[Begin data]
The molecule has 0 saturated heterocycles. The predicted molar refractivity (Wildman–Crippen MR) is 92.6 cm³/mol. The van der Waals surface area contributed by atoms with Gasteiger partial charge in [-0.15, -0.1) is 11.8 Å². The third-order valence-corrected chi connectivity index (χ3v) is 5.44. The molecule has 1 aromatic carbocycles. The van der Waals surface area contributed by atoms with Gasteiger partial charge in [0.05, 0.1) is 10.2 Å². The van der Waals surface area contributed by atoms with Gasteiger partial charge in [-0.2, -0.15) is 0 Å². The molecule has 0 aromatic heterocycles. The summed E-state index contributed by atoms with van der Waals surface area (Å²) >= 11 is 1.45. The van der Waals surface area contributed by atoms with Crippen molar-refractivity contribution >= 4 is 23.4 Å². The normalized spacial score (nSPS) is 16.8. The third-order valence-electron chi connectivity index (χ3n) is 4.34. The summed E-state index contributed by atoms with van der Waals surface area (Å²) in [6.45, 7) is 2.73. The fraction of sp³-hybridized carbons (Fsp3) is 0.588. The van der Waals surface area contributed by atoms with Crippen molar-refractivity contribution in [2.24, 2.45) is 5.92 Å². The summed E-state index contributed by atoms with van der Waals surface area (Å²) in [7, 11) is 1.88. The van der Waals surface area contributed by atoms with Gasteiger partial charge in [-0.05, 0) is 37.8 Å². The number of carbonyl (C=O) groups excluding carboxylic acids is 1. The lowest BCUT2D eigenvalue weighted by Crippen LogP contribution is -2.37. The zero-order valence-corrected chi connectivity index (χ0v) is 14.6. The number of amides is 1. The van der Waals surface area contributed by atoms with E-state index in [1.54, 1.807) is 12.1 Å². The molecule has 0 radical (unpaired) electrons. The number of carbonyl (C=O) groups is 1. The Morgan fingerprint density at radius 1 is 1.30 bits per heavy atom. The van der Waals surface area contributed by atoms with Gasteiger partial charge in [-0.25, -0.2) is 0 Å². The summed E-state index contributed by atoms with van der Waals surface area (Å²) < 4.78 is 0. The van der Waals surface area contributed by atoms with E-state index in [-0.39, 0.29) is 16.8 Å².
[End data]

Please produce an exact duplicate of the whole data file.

The molecule has 0 saturated heterocycles. The predicted molar refractivity (Wildman–Crippen MR) is 92.6 cm³/mol. The van der Waals surface area contributed by atoms with Gasteiger partial charge in [-0.15, -0.1) is 11.8 Å². The third-order valence-corrected chi connectivity index (χ3v) is 5.44. The molecule has 1 aromatic carbocycles. The van der Waals surface area contributed by atoms with Gasteiger partial charge in [0.05, 0.1) is 10.2 Å². The van der Waals surface area contributed by atoms with Gasteiger partial charge in [-0.2, -0.15) is 0 Å². The molecule has 0 aromatic heterocycles. The summed E-state index contributed by atoms with van der Waals surface area (Å²) >= 11 is 1.45. The van der Waals surface area contributed by atoms with Crippen molar-refractivity contribution >= 4 is 23.4 Å². The normalized spacial score (nSPS) is 16.8. The third-order valence-electron chi connectivity index (χ3n) is 4.34. The summed E-state index contributed by atoms with van der Waals surface area (Å²) in [6.45, 7) is 2.73. The fraction of sp³-hybridized carbons (Fsp3) is 0.588. The van der Waals surface area contributed by atoms with Crippen molar-refractivity contribution in [2.24, 2.45) is 5.92 Å². The summed E-state index contributed by atoms with van der Waals surface area (Å²) in [7, 11) is 1.88. The van der Waals surface area contributed by atoms with Gasteiger partial charge in [-0.05, 0) is 37.8 Å². The number of carbonyl (C=O) groups excluding carboxylic acids is 1. The lowest BCUT2D eigenvalue weighted by Crippen LogP contribution is -2.37. The zero-order valence-corrected chi connectivity index (χ0v) is 14.6. The number of amides is 1. The van der Waals surface area contributed by atoms with E-state index in [1.54, 1.807) is 12.1 Å². The molecule has 0 radical (unpaired) electrons. The number of carbonyl (C=O) groups is 1. The Morgan fingerprint density at radius 1 is 1.30 bits per heavy atom. The van der Waals surface area contributed by atoms with Gasteiger partial charge in [-0.25, -0.2) is 0 Å². The summed E-state index contributed by atoms with van der Waals surface area (Å²) < 4.78 is 0. The van der Waals surface area contributed by atoms with E-state index in [-0.39, 0.29) is 16.8 Å².